How Does Fiber Internet Work?

It sounds like science fiction: tiny strands of plastic or glass, about the width of a human hair, are bound together into cables and transmit coded signals in pulses of light. These cables, called fiber-optic cables, can give you the fastest internet service available in the world today.

Other forms of internet, like DSL and cable internet service, transmit electrical information through copper lines—which can be fast, but fiber-optic technology is way faster.

But both fiber-optic cable and copper lines use binary signals. Binary is a number system where the combination of only two numbers in sequence—0 being “off” and 1 being “on”—represent more complex symbols or instructions. This method of data transmission makes fiber internet the best option for fast speeds and reliability.

Fiber internet provider comparison
ProviderConnection TypeDownload speedsMonthly priceLearn more
AT&T FiberFiber1001000 Mbps$50$90*View Plans
CenturyLink InternetDSL/Fiber101000 Mbps$45$85View Plans
Frontier FiOS InternetFiber501000 Mbps$29.99$199.99View Plans
Grande Cable InternetCable/Fiber3001000 Mbps$35.99$69.99^View Plans
Verizon FiosFiber100500 Mbps$39.99$194.99°View Plans
Verizon FiosFiber100Up to 940 Mbps$39.99$79.99°View Plans
Windstream InternetDSL/Fiber251000 Mbps$5$85^View Plans
Data effective 11/19/18. Offers and availability vary by location and are subject to change.
* For the first 12 months with a 1-year agreement.
New customers only. Rate requires paperless billing and excludes taxes. Additional fees apply.
for 24 months with 2-year agreement. Actual speeds may vary. Installation, equipment fees, Internet Infrastructure Surcharge, early term, taxes & other fees apply. Services subject to availability and all applicable terms and conditions.
^ For the first 12 months.
° With autopay for 1 yr, plus taxes, equip. charges & other fees
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Wait, is it “fiber” or “fibre”?
You may come across these spelling variations, but they’re the same thing. It’s like “theater” and “theatre” or “neighbor” and “neighbour.” America English usually spells it fiber, and British English usually goes with fibre.

What makes fiber internet so fast?

Your internet speed depends on how much data the infrastructure can handle.

Fiber-optic internet lines transfer data using modulated light instead of electricity, which gives them much higher bandwidth capacity, since they’re not bound by the physical limitations of electricity conducting through metal.

Fiber internet connections work at speeds up to 1 gigabit per second—literally 100 times faster than those old copper wire connections.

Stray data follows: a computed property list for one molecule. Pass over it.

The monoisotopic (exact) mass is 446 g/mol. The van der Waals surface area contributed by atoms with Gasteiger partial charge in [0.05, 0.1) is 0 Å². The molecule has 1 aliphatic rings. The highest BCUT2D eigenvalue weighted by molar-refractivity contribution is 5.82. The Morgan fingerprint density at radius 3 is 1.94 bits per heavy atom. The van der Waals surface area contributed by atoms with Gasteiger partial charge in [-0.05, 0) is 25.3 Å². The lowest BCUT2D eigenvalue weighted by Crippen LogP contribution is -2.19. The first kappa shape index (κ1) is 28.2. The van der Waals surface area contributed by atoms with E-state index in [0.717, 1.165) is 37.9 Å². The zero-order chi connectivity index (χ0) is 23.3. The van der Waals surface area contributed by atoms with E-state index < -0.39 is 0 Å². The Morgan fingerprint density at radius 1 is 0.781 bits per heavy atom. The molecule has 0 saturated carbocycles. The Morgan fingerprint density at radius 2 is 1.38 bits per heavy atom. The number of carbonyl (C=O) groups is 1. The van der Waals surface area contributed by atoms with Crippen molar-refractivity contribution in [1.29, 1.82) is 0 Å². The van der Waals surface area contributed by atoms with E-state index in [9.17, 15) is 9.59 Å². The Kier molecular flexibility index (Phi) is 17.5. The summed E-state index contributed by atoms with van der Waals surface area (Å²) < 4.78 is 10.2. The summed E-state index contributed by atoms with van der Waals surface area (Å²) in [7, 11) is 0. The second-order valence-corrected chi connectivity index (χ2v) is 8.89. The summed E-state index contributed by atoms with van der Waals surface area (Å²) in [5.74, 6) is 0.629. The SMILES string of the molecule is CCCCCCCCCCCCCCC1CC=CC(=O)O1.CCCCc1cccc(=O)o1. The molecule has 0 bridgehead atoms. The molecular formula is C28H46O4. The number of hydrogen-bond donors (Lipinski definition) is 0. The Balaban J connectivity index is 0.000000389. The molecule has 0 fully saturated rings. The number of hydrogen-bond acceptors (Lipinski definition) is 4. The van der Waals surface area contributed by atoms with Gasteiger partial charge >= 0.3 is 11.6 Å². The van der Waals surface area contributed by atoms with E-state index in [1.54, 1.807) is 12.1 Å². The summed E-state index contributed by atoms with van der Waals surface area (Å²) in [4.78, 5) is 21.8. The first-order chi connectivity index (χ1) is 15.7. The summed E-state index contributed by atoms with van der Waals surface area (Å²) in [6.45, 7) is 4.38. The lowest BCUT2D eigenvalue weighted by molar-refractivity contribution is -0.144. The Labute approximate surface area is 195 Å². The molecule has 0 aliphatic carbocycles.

Traditional copper wires used by DSL and cable internet were originally intended to transmit voice only, though, so they’re limited in the amount of data they can handle.

DSL and cable provider comparison
ProviderConnection TypeDownload speedsMonthly priceLearn more
AT&T InternetDSL5100 Mbps$40$50*View Plans
Buckeye InternetCable10200 Mbps$9.99$60**View Plans
Cable ONE InternetCable151000 Mbps$45$175View Plans
Cox InternetCable101000 Mbps$19.99$99.99*View Plans
Mediacom InternetCable601000 Mbps$39.99$79.99^View Plans
Optimum InternetCable200400 Mbps$44.99$64.99^View Plans
RCN InternetCable251000 Mbps$24.99$59.99^View Plans
Data effective 11/19/18. Offers and availability vary by location and are subject to change.
* For the first 12 months with a 1-year agreement.
** For the first 6 months.
^ For the first 12 months.

Simply put, you cannot ask for anything better than fiber internet for gaming or streaming high-quality video.

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Is satellite internet fast?
If you’re thinking about satellite internet, don’t expect to find faster speeds than fiber. Thanks to the massive distances that satellite information has to travel, satellite internet is about the same speed as DSL and cable and internet, but satellite has a higher latency.
Satellite internet provider comparison
ProviderConnection TypeDownload speedsMonthly priceLearn more
Viasat InternetSatellite12100 Mbps$50$150††View Plans
HughesNet InternetSatellite25 Mbps$59.99$149.99‡‡View Plans
Data effective 11/19/18. Offers and availability vary by location and are subject to change.
†† For the first 3 months.
‡‡ Requires 24 month agreement.

Only have access to satellite internet? Check out our comparison of the best satellite internet providers.

How is fiber internet better than cable or DSL?

Fiber internet has several advantages over cable and DSL.

Fiber is better for carrying information long distances

All electronic signals are negatively affected by long-distance travel, even light and electricity. The farther a signal has to travel, the more it degrades, and the weaker it’ll be when it reaches its destination.